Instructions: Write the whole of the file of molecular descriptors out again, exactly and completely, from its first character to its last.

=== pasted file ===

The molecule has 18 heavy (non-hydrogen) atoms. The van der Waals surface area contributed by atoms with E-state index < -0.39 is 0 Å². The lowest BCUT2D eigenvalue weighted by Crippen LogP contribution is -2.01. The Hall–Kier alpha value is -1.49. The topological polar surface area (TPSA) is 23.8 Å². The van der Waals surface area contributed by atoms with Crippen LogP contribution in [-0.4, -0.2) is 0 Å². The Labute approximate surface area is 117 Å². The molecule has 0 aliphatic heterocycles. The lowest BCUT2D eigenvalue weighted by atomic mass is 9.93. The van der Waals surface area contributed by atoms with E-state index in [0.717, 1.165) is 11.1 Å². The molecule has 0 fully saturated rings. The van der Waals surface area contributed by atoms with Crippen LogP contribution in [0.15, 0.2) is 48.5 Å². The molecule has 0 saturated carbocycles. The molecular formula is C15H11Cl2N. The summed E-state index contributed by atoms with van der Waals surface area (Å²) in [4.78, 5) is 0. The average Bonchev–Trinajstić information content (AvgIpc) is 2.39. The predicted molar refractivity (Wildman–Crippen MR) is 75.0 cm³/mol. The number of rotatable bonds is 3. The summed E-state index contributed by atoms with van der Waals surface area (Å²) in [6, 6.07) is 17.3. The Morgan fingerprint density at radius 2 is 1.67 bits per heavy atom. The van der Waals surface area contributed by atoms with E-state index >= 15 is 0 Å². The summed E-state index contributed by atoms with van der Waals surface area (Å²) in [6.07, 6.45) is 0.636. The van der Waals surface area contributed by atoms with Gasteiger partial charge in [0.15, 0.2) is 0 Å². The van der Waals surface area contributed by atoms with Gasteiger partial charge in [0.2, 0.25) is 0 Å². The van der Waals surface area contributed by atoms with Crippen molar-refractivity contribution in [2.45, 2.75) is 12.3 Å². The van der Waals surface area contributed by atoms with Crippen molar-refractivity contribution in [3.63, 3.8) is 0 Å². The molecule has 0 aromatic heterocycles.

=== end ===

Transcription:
The molecule has 18 heavy (non-hydrogen) atoms. The van der Waals surface area contributed by atoms with E-state index < -0.39 is 0 Å². The lowest BCUT2D eigenvalue weighted by Crippen LogP contribution is -2.01. The Hall–Kier alpha value is -1.49. The topological polar surface area (TPSA) is 23.8 Å². The van der Waals surface area contributed by atoms with Crippen LogP contribution in [-0.4, -0.2) is 0 Å². The Labute approximate surface area is 117 Å². The molecule has 0 aliphatic heterocycles. The lowest BCUT2D eigenvalue weighted by atomic mass is 9.93. The van der Waals surface area contributed by atoms with E-state index in [0.717, 1.165) is 11.1 Å². The molecule has 0 fully saturated rings. The van der Waals surface area contributed by atoms with Crippen LogP contribution in [0.15, 0.2) is 48.5 Å². The molecule has 0 saturated carbocycles. The molecular formula is C15H11Cl2N. The summed E-state index contributed by atoms with van der Waals surface area (Å²) in [4.78, 5) is 0. The average Bonchev–Trinajstić information content (AvgIpc) is 2.39. The predicted molar refractivity (Wildman–Crippen MR) is 75.0 cm³/mol. The number of rotatable bonds is 3. The summed E-state index contributed by atoms with van der Waals surface area (Å²) in [6, 6.07) is 17.3. The Morgan fingerprint density at radius 2 is 1.67 bits per heavy atom. The van der Waals surface area contributed by atoms with E-state index >= 15 is 0 Å². The summed E-state index contributed by atoms with van der Waals surface area (Å²) in [6.07, 6.45) is 0.636. The van der Waals surface area contributed by atoms with Gasteiger partial charge in [0.15, 0.2) is 0 Å². The van der Waals surface area contributed by atoms with Gasteiger partial charge in [0.2, 0.25) is 0 Å². The van der Waals surface area contributed by atoms with Crippen molar-refractivity contribution in [2.45, 2.75) is 12.3 Å². The van der Waals surface area contributed by atoms with Crippen molar-refractivity contribution in [3.63, 3.8) is 0 Å². The molecule has 0 aromatic heterocycles.